The form of clinical presentation meant that PRES, a potentially reversible and rare clinical-radiological entity, which manifests itself with acute neurological symptoms (alterations in consciousness, seizures, headache, visual disorders, focal neurological deficit, etc.)6 had to be ruled out. The pathophysiological changes that underlie PRES are not fully known,6 although some researchers postulate that abrupt fluctuations in blood pressure figures cause dysfunction of the self-regulation of cerebral blood flow and cause endothelial injury with subsequent vasogenic oedema.2,7

This syndrome is related to several diseases, such as hypertensive encephalopathy, acute or chronic kidney disease, thrombotic microangiopathy, autoimmune diseases, vasculitis and immunosuppressive drugs.2 Regarding the latter, calcineurin inhibitors such as tacrolimus have been related to having direct cytotoxic effects on the cerebral endothelium,8 even with normal serum levels.9 This data led us to the withdrawal of this drug in our patient, without improvement of the clinical picture.

Clinical suspicion, laboratory tests and the use of an adequate imaging test help establish a diagnosis of certainty.2 MNRB is the method with the highest diagnostic value, which makes it possible to differentiate this syndrome from acute ischaemic lesions,10 objectifying in our case hyperintense areas in the occipital and bilateral frontal subcortical white matter,2,8,10 corresponding to the findings described in the literature.

As treatment, HTN control measures, the discontinuation of potentially implicated medications and the treatment of underlying disorders are recommended.6

A post-transplant ischaemia triggered a refractory HTN that led to the development of a posterior reversible encephalopathy, so incorporating this entity as a differential diagnosis of acute neurological conditions in kidney transplant patients with hypertensive disorders or in immunosuppressive treatment mainly with calcineurin inhibitors may contribute to early diagnosis and timely treatment to avoid cases of irreversibility.

L. Sobrino Díaz, V. Mosquera Rey, M. Rodríguez García, M. Alonso Pérez, N. Ridao Cano, C. Díaz Corte, et al.
Estenosis de arteria ilíaca tras trasplante renal como causa de hipertensión arterial refractaria y claudicación.
Nefrología., 38 (2018), pp. 325-327
L.C. Vázquez Jiménez, M.I. Troya Saborido, I.E. Bancu, J. Bonet Sol.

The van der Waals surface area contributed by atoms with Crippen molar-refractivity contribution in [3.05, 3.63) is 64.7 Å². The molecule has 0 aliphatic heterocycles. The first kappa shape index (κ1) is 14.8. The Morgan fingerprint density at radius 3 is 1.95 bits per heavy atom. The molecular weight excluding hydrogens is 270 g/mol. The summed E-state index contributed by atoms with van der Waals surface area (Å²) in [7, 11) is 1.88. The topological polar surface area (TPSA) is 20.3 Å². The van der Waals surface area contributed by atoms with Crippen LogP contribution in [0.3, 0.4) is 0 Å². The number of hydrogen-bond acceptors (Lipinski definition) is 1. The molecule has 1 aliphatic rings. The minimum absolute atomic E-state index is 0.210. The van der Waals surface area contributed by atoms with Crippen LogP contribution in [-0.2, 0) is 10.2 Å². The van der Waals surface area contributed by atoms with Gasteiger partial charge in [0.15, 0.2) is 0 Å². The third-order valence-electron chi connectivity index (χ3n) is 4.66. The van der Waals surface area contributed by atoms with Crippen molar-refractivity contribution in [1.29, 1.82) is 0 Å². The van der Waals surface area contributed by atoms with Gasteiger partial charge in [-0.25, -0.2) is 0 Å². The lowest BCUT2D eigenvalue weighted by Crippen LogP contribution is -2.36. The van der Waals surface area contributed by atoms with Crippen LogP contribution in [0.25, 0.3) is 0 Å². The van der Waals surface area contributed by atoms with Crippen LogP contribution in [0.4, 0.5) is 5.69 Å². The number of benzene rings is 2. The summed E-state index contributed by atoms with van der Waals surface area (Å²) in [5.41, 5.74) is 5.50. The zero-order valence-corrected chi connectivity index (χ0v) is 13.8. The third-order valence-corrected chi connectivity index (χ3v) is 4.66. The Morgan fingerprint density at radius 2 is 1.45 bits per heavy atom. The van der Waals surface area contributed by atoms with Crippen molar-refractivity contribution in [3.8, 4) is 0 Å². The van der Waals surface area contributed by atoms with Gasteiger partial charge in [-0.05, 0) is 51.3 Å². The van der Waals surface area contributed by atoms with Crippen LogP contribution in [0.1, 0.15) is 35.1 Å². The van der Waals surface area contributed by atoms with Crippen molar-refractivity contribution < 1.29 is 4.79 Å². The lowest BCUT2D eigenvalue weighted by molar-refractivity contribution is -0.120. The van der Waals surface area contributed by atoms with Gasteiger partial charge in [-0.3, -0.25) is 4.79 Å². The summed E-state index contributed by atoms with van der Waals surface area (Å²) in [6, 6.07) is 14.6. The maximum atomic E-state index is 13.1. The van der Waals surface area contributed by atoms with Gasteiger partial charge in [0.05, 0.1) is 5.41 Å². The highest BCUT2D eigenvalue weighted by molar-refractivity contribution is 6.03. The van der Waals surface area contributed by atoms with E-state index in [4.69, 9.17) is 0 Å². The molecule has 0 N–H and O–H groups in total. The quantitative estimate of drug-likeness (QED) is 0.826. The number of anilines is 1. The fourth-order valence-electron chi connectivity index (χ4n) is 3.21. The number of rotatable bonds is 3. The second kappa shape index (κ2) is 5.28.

Síndrome de encefalopatía posterior reversible y enfermedad renal crónica. A propósito de siete casos clínicos y revisión de la bibliografía.
Nefrología., 8 (2016), pp. 7-13
S.E.H. Ayvazoglu, A. Akdur, M. Kirnap, F. Boyvat, G. Moray, M. Haberal.
Vascular Complications After Renal Transplant: A Single-Center Experience.
Exp Clin Transplant., 15 (2017), pp. 79-83
A. Voiculescu, M. Hollenbeck, J. Plum, G. Hetzel, U. Mödder, T. Pfeiffer, et al.
Iliac artery stenosis proximal to a kidney transplant: clinical findings, duplex-sonographic criteria, treatment, and outcome.
Transplantation, 76 (2003), pp. 332-339
A. Ardelean, D. Mandry, M. Claudon.
Complications vasculaires de la transplantation rénale: Conduite diagnostique.
J de Radiologie., 92 (2011), pp. 343-357
J. Fugate, A. Rabinstein.
Posterior reversible encephalopathy syndrome: clinical and radiological manifestations, pathophysiology, and outstanding questions.
Lancet Neurol., 14 (2015), pp. 914-925
A. Rabinstein, J. Mandrekar, R. Merrell, O. Kozak, O. Durosaro, J. Fugate.
Blood Pressure Fluctuations in Posterior Reversible Encephalopathy Syndrome.
J Stroke Cerebrovasc Dis., 21 (2012), pp. 254-258
D. Haughey, S. Narsipur.
Posterior Reversible Encephalopathy Syndrome After Renal Transplant: A Simple Solution for a Complicated Patient.
Case Rep Nephrol Dial, 5 (2014), pp. 20-25
T. Song, Z. Rao, Q. Tan, Y. Qiu, J. Liu, Z. Huang, et al.
Calcineurin Inhibitors Associated Posterior Reversible Encephalopathy Syndrome in Solid Organ Transplantation.
Medicine., 95 (2016), pp. 3173
O. Kastrup, M. Schlamann, C. Moenninghoff, M. Forsting, S. Goericke.
Posterior reversible encephalopathy syndrome: the spectrum of MR imaging patterns.
Clin Neuroradiol., 25 (2014), pp. 161-171

Please cite this article as: Franco A, González Y, Balibrea N, Díaz M, Planells MC, Pérez Contreras FJ. Síndrome de encefalopatía posterior reversible en paciente trasplantada renal con hipertensión arterial refractaria secundaria a estenosis de arteria ilíaca. Nefrologia. 2019;39:677–679.